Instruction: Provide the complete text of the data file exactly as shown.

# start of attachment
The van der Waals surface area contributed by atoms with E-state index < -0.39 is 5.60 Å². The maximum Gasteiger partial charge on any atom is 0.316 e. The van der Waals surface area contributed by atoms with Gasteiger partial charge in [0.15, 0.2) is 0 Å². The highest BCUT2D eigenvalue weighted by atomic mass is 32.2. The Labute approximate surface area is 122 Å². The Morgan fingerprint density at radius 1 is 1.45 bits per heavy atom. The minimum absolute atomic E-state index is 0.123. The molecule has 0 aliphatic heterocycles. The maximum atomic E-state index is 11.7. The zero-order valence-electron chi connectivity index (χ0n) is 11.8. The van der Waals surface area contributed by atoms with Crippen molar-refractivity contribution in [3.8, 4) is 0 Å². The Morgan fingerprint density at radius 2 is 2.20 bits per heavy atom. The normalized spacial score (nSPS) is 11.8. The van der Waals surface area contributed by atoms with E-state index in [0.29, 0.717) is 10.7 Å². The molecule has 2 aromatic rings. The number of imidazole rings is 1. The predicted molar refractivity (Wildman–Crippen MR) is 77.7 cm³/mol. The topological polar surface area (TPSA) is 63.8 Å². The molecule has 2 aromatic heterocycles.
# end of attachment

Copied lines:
The van der Waals surface area contributed by atoms with E-state index < -0.39 is 5.60 Å². The maximum Gasteiger partial charge on any atom is 0.316 e. The van der Waals surface area contributed by atoms with Gasteiger partial charge in [0.15, 0.2) is 0 Å². The highest BCUT2D eigenvalue weighted by atomic mass is 32.2. The Labute approximate surface area is 122 Å². The Morgan fingerprint density at radius 1 is 1.45 bits per heavy atom. The minimum absolute atomic E-state index is 0.123. The molecule has 0 aliphatic heterocycles. The maximum atomic E-state index is 11.7. The zero-order valence-electron chi connectivity index (χ0n) is 11.8. The van der Waals surface area contributed by atoms with Crippen molar-refractivity contribution in [3.8, 4) is 0 Å². The Morgan fingerprint density at radius 2 is 2.20 bits per heavy atom. The normalized spacial score (nSPS) is 11.8. The van der Waals surface area contributed by atoms with E-state index in [0.29, 0.717) is 10.7 Å². The molecule has 2 aromatic rings. The number of imidazole rings is 1. The predicted molar refractivity (Wildman–Crippen MR) is 77.7 cm³/mol. The topological polar surface area (TPSA) is 63.8 Å². The molecule has 2 aromatic heterocycles.